Caterina’s working hours are from 9 am to 2 pm, Monday to Friday, which include consultations and home visits to carry out health promotion activities, including community dialogues around childhood illnesses, their prevention and management. “But sometimes when I return from my home visits I find mothers waiting for me,” says Caterina. “They also come during the night and over the weekends, and mothers from other communities who do not have an APE in their area also bring their children to me.”

Caterina works closely with the health committee, ensuring transparency and involvement of the community. “She always opens the monthly health kit [containing rapid diagnostic tests and medicines] in our presence,” says community leader Pedro Rafael. “We plan our health promotion activities together.” He adds, “Caterina has a lot of influence in our community. Before, most women used to give birth at home, but Caterina has sensitised them to make the journey to the health centre to give birth.”

Her supervisor, Hirondina Bernardo, a nurse at the health centre in Nhancoja, also speaks highly of Caterina and the other two APEs whom she supervises.  “People who did not like coming to the hospital, now come when the APEs refer them, as the APEs are from their own communities and are trusted.”  However, each month Caterina has to ride her bike for 18 kilometres along sandy tracks to collect supplies and deliver her record of consultations and health promotion activities. “The terrain is difficult”, comments nurse Hirondina, “so their bikes had to be replaced, and for a while some of the APEs had to walk each month to bring their records.” Despite the challenges, Caterina too says that she feels she makes a valuable contribution. “I keep the children in my community healthy,” she says.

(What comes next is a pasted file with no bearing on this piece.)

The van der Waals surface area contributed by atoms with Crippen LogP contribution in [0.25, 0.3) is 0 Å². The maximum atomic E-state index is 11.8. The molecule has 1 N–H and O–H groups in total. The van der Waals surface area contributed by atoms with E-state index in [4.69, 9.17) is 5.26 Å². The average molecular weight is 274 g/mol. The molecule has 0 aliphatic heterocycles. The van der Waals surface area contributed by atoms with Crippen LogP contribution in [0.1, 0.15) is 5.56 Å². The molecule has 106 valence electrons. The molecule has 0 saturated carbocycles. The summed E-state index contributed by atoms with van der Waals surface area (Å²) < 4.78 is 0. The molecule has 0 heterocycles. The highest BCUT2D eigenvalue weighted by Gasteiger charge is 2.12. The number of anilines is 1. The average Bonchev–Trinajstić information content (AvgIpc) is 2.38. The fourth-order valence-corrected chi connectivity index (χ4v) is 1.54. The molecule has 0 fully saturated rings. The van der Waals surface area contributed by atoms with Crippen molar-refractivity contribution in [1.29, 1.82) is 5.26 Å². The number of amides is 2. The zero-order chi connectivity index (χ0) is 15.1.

Malaria Consortium is working with the Agente Polivalente Elementares in Inhambane through the inSCALE project. The inSCALE project is researching innovative ways to increase APE motivation and performance in order to increase the appropriate treatment of sick children.  Since 2013, the APEs in six districts in Inhambane have been using smart phones with an application called inSCALE APE CommCare, which features a multimedia job aid with images and audio to guide APEs through the consultation steps, a closed user group enabling free communication between peers and supervisors, and a data submission tool that enables the APEs to submit their records over the 3G network. To learn more about the work of APEs such as Caterina and the inSCALE project please join us at INSTIDOC – Ciclo do Documentário Institucional on Friday 24th April 19h00 at Centro Cultural Franco-Moçambicano in Maputo, Mozambique to watch our documentary focusing on two APEs “Caterina e Halima”. For further details about the event, please visit the website: https://instidoc.wordpress.com or for more information about the inSCALE project: www.malariaconsortium.org/inscale/.